Although I sometimes felt that too much time was devoted to the general history of the period when I would have preferred more analysis of the specific lives and characters of the five queens, I did find Queens of the Conquest a fascinating read. Apparently this is just the first of four volumes which will take us through the rest of the medieval queens to the end of the Wars of the Roses. I will be looking out for the next one.
Thanks to the publisher for providing a copy of this book for review via NetGalley.
16 thoughts on “Queens of the Conquest by Alison Weir”
The only one of these I know anything at all about is Matilda of Boulogne, who turns up in some of the Brother Caedfal novels. Too much of my knowledge of English history comes from fiction.
A lot of my historical knowledge comes from fiction too as I much prefer reading novels to reading non-fiction – hence the title of my blog! I do like to read books like this from time to time, though, in an attempt to add some facts to the fiction.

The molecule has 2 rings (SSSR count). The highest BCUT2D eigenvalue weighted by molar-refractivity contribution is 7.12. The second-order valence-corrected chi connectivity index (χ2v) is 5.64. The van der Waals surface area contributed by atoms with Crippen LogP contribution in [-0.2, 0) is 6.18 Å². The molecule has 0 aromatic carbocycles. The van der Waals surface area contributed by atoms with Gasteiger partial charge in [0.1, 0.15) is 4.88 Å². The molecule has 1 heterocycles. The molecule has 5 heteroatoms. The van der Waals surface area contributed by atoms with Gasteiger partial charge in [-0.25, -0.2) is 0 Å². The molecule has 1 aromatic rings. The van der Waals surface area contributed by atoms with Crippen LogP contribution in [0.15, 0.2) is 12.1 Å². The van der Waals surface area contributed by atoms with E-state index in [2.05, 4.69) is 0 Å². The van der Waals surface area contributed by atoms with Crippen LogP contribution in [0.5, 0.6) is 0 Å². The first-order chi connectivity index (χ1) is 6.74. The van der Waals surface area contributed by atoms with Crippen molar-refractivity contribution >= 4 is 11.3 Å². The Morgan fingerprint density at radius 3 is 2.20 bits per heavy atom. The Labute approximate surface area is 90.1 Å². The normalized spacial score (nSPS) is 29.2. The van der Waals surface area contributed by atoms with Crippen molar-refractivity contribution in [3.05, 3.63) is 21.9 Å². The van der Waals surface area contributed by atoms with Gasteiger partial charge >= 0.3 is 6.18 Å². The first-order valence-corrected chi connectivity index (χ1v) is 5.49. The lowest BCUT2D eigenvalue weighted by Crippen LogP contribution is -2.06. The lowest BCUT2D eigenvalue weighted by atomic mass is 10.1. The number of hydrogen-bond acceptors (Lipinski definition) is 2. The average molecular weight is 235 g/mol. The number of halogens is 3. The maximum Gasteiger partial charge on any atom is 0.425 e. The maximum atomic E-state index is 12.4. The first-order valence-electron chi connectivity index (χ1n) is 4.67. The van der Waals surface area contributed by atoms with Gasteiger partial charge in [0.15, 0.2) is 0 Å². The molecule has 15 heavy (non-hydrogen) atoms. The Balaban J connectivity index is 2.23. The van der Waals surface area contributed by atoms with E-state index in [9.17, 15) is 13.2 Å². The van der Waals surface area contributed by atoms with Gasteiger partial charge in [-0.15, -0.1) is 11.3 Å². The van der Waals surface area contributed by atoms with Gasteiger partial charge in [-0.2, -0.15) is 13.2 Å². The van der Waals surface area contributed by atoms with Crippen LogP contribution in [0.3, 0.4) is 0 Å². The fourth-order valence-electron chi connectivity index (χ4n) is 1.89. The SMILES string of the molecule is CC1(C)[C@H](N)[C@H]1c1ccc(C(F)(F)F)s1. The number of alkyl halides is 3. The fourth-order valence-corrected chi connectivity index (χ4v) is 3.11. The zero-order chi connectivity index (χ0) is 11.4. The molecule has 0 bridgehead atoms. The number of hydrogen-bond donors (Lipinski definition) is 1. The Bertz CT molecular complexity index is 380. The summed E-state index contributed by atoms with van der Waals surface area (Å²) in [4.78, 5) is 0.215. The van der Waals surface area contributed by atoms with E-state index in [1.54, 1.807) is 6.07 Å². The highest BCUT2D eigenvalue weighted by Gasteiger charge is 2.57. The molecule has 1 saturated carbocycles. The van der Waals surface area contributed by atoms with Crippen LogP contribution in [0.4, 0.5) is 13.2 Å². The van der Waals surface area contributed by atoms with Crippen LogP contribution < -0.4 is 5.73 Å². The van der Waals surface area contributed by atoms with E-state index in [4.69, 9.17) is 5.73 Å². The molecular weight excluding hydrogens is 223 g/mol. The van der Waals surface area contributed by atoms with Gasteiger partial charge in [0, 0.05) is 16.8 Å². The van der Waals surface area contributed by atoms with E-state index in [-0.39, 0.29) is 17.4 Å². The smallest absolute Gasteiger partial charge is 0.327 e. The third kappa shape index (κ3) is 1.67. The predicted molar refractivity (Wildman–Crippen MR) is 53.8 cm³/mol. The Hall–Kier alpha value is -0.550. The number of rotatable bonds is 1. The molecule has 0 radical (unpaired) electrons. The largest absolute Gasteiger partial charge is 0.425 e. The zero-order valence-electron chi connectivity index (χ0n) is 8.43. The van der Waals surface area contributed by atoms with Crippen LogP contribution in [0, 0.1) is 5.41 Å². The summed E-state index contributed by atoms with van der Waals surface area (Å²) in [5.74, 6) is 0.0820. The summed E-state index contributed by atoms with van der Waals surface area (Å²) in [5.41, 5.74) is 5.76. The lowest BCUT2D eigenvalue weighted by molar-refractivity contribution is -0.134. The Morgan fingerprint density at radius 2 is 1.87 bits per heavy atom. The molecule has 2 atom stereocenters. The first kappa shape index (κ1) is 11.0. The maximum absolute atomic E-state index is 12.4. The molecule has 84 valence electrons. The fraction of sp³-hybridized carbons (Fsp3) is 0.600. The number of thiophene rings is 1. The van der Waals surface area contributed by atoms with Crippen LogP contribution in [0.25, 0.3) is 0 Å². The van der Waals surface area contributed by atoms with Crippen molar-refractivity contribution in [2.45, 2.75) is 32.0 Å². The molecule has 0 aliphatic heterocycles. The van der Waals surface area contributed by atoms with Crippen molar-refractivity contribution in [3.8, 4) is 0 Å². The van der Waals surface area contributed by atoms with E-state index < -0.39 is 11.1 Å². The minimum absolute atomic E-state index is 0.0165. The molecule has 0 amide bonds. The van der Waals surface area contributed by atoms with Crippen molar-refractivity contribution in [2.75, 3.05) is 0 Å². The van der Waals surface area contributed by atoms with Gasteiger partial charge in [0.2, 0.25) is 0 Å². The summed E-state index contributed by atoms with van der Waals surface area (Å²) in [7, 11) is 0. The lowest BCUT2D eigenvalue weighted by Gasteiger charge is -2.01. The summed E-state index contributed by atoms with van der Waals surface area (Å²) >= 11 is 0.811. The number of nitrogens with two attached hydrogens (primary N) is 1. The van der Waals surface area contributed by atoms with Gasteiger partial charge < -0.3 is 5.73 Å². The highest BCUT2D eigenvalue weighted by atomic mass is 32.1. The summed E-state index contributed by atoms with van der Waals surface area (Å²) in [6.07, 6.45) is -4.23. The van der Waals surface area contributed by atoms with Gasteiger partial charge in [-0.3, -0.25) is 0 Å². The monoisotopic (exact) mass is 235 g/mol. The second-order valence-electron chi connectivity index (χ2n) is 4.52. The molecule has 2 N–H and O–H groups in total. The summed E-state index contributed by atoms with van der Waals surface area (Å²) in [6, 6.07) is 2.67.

This sounds interesting. I always think Weir does better with nonfiction than fiction.
The only non-fiction books I’ve read by Weir so far are this one and Elizabeth of York, but yes, I think I agree that they are better than her novels.
I agree with WHATMEREAD I enjoy her non-fiction more although there is often a lot of speculation. I know nothing about any of them so I’m sure I’ll find this one interesting.
I would have preferred less speculation in this book, but I suppose the further back in time you go the harder it is to avoid having to make guesses. It’s an interesting read anyway, and I learned a lot from it.
I’ve only read one of her books before and I must admit I found her specualtion went too far for me – I felt she was really stretching sometimes with very little basis for what she was suggesting. Still, it’s good that someone is trying to look at the less well remembered Queens – there are only so many times I want to read about Anne Boleyn!